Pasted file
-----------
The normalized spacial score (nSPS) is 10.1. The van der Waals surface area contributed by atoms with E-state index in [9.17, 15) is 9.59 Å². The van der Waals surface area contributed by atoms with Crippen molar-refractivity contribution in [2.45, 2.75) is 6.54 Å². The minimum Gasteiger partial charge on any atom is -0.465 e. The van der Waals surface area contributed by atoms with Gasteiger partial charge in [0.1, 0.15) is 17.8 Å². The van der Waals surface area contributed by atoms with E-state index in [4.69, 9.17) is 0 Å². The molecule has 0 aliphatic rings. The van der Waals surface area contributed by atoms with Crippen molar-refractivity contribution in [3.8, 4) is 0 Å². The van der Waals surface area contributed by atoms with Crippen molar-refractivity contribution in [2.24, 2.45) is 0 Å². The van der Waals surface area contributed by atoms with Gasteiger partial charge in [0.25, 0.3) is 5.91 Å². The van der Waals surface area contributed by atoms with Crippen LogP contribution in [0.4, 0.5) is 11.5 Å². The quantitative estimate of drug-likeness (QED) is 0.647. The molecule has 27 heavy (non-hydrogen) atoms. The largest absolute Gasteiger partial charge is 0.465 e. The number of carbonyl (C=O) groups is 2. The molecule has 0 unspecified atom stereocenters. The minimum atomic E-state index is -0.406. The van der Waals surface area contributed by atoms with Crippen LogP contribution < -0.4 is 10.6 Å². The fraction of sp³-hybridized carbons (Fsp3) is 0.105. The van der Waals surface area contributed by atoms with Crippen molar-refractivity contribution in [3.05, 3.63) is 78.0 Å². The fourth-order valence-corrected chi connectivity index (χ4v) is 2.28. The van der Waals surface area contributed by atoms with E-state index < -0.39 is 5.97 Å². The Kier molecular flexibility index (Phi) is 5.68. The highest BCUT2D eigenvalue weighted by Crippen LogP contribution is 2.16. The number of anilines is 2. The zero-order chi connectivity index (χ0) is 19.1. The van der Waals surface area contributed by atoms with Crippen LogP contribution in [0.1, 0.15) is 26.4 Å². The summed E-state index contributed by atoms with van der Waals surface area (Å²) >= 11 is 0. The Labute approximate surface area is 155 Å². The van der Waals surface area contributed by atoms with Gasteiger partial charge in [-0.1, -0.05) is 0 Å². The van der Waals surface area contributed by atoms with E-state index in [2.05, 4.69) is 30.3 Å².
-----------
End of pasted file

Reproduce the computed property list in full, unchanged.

The normalized spacial score (nSPS) is 10.1. The van der Waals surface area contributed by atoms with E-state index in [9.17, 15) is 9.59 Å². The van der Waals surface area contributed by atoms with Crippen molar-refractivity contribution in [2.45, 2.75) is 6.54 Å². The minimum Gasteiger partial charge on any atom is -0.465 e. The van der Waals surface area contributed by atoms with Gasteiger partial charge in [0.1, 0.15) is 17.8 Å². The van der Waals surface area contributed by atoms with E-state index in [4.69, 9.17) is 0 Å². The molecule has 0 aliphatic rings. The van der Waals surface area contributed by atoms with Crippen molar-refractivity contribution in [3.8, 4) is 0 Å². The van der Waals surface area contributed by atoms with Crippen molar-refractivity contribution in [2.24, 2.45) is 0 Å². The van der Waals surface area contributed by atoms with Gasteiger partial charge in [0.25, 0.3) is 5.91 Å². The van der Waals surface area contributed by atoms with Crippen LogP contribution in [0.4, 0.5) is 11.5 Å². The quantitative estimate of drug-likeness (QED) is 0.647. The molecule has 27 heavy (non-hydrogen) atoms. The largest absolute Gasteiger partial charge is 0.465 e. The number of carbonyl (C=O) groups is 2. The molecule has 0 unspecified atom stereocenters. The minimum atomic E-state index is -0.406. The van der Waals surface area contributed by atoms with Crippen LogP contribution < -0.4 is 10.6 Å². The fraction of sp³-hybridized carbons (Fsp3) is 0.105. The van der Waals surface area contributed by atoms with Crippen molar-refractivity contribution in [3.05, 3.63) is 78.0 Å². The fourth-order valence-corrected chi connectivity index (χ4v) is 2.28. The van der Waals surface area contributed by atoms with E-state index < -0.39 is 5.97 Å². The Kier molecular flexibility index (Phi) is 5.68. The highest BCUT2D eigenvalue weighted by Crippen LogP contribution is 2.16. The number of anilines is 2. The zero-order chi connectivity index (χ0) is 19.1. The van der Waals surface area contributed by atoms with Crippen LogP contribution in [0.1, 0.15) is 26.4 Å². The summed E-state index contributed by atoms with van der Waals surface area (Å²) >= 11 is 0. The Labute approximate surface area is 155 Å². The van der Waals surface area contributed by atoms with Gasteiger partial charge in [-0.1, -0.05) is 0 Å². The van der Waals surface area contributed by atoms with E-state index in [2.05, 4.69) is 30.3 Å².